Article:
The backbone of FFR computation is based on accurate reconstruction of the coronary geometry and hemodynamic modeling. To reconstruct the coronary geometry, 3D quantitative coronary angiography (3D-QCA) is performed with the use of a minimum of two angiographic acquisitions, usually separated by ≥25° (Figure 1). For the calculation of pressure drop and flow reserve, initial ICA-derived FFR computation approaches were based on complex and time-consuming computational fluid dynamic solutions.17,18 To facilitate implementation in routine clinical workflow, QFR was developed. Empiric fluid dynamic equations were applied to shorten the computation time.2 Three different blood flow models are available for QFR. The first uses a fixed hyperemic flow velocity of 0.35 m/s (fQFR). The second uses contrast-flow velocity as derived by the thrombolysis in MI (TIMI) frame count from diagnostic coronary angiography to predict hyperemic flow velocity (cQFR). Finally, hyperemic flow velocity can be derived with TIMI frame counting during adenosine infusion. In clinical practice, the use of cQFR is recommended. Despite the need for manual interaction, the total cQFR in-procedure computation time is on average 5 minutes.19,20 QFR computation is commercially available from QAngio XA 3D software (Medis Medical Imaging Systems), as well as AngioPlus (Pulse Medical Imaging Technology), which uses the same QFR computational algorithm.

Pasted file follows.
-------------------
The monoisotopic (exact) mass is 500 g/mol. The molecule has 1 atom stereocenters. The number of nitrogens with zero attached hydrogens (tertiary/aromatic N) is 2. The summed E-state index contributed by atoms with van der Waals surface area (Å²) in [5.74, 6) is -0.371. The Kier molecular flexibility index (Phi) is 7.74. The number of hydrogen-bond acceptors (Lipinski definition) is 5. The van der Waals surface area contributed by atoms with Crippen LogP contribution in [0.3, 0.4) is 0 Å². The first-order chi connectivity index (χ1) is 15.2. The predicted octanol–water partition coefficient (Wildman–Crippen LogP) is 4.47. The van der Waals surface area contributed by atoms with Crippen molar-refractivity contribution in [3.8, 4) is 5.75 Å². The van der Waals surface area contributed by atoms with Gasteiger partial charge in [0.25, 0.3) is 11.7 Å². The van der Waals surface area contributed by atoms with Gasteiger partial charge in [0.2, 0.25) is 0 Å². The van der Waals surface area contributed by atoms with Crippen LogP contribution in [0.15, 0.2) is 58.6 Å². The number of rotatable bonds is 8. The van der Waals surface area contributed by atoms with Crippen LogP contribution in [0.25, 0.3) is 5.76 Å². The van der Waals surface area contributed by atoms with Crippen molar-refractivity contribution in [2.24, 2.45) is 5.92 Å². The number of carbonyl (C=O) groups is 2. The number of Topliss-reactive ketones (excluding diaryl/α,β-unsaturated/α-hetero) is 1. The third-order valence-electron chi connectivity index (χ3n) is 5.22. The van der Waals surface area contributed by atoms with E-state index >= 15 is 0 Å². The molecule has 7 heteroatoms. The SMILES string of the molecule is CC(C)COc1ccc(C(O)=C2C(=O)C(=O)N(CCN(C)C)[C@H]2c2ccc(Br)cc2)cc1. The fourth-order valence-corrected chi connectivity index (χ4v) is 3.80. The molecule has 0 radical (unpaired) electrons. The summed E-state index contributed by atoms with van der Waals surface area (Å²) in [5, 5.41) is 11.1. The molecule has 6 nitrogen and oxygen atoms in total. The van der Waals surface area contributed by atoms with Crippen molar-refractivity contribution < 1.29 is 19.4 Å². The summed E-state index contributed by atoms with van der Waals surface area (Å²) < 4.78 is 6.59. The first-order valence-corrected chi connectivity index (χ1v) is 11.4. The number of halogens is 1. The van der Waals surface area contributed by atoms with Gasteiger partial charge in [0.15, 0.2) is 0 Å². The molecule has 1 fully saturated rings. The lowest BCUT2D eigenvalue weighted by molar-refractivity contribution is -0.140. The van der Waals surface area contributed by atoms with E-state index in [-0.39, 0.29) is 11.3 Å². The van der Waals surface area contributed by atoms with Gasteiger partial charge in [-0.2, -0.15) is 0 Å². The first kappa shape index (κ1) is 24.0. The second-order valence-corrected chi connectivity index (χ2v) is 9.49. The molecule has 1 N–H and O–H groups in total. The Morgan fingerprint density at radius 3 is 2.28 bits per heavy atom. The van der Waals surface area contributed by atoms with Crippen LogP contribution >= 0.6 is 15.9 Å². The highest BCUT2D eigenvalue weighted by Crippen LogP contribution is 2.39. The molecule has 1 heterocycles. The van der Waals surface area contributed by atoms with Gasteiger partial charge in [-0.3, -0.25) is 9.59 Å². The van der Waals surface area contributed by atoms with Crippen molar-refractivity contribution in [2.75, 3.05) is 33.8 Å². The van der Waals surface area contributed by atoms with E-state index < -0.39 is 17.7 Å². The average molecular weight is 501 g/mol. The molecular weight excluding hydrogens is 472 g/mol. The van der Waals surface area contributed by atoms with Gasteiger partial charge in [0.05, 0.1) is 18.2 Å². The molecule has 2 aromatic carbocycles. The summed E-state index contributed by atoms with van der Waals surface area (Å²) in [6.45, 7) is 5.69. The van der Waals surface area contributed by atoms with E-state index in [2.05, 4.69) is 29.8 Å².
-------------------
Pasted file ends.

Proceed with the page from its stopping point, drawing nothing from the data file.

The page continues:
Optical Coherence Tomography-derived Fractional Flow Reserve
Intravascular imaging visualizes the coronary artery lumen with high resolution. Tools have improved substantially with regard to automated lumen and stent detection.21 Consequently, several groups have attempted to derive FFR-based geometric reconstructions from intracoronary imaging.16 OCT can visualize the vessel structure with a resolution much higher than that of ICA and resolve the limitation of vessel overlap and foreshortening by ICA. Therefore, a computational approach similar to QFR was applied to OCT images for the derivation of OFR.4 Following the acquisition of an OCT pullback according to routine clinical practice, the lumen contours are automatically delineated and stacked in 3D. The cut planes of the side-branches ostia are reconstructed to quantify the side-branch areas. The latter allows for an accurate derivation of the step-down reference lumen as if there were no stenosis (Figure 1). Finally, the volumetric flow rate is derived by multiplying a fixed-flow rate of 0.35 m/s with the reference lumen size, and OFR at every cross-section is computed and superimposed with the OCT images. OFR computation is commercially available from OctPlus software (Pulse Medical Imaging Technology). A recent study showed that the diagnostic performance of OFR was superior to QFR, likely due to the incorporation of side-branches and accurate OCT-derived lumen dimensions.5